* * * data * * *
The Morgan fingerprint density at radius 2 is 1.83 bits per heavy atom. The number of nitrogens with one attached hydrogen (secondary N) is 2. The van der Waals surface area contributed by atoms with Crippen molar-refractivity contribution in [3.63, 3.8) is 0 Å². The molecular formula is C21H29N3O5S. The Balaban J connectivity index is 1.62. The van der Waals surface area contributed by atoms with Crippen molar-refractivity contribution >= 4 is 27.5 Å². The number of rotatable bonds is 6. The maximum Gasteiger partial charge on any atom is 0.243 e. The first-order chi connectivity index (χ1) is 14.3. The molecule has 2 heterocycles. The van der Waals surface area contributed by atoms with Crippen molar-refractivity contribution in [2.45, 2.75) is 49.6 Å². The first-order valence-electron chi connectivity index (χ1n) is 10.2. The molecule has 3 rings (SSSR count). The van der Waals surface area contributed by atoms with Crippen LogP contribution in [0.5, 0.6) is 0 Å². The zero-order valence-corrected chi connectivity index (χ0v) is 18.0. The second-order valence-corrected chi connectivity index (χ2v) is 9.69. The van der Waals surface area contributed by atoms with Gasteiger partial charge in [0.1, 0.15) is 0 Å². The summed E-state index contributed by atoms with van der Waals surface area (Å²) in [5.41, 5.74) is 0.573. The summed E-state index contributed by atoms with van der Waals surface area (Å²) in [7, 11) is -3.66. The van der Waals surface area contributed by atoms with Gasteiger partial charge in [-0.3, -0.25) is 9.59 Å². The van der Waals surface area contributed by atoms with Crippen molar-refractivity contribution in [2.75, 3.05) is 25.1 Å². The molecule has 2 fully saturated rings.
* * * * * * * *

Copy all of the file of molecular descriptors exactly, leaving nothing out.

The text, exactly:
The Morgan fingerprint density at radius 2 is 1.83 bits per heavy atom. The number of nitrogens with one attached hydrogen (secondary N) is 2. The van der Waals surface area contributed by atoms with Crippen molar-refractivity contribution in [3.63, 3.8) is 0 Å². The molecular formula is C21H29N3O5S. The Balaban J connectivity index is 1.62. The van der Waals surface area contributed by atoms with Crippen molar-refractivity contribution >= 4 is 27.5 Å². The number of rotatable bonds is 6. The maximum Gasteiger partial charge on any atom is 0.243 e. The first-order chi connectivity index (χ1) is 14.3. The molecule has 2 heterocycles. The van der Waals surface area contributed by atoms with Crippen molar-refractivity contribution in [2.45, 2.75) is 49.6 Å². The first-order valence-electron chi connectivity index (χ1n) is 10.2. The molecule has 3 rings (SSSR count). The van der Waals surface area contributed by atoms with Crippen LogP contribution in [0.5, 0.6) is 0 Å². The zero-order valence-corrected chi connectivity index (χ0v) is 18.0. The second-order valence-corrected chi connectivity index (χ2v) is 9.69. The van der Waals surface area contributed by atoms with Gasteiger partial charge in [0.1, 0.15) is 0 Å². The summed E-state index contributed by atoms with van der Waals surface area (Å²) in [5.41, 5.74) is 0.573. The summed E-state index contributed by atoms with van der Waals surface area (Å²) in [7, 11) is -3.66. The van der Waals surface area contributed by atoms with Gasteiger partial charge in [-0.3, -0.25) is 9.59 Å². The van der Waals surface area contributed by atoms with Crippen molar-refractivity contribution in [2.75, 3.05) is 25.1 Å². The molecule has 2 fully saturated rings.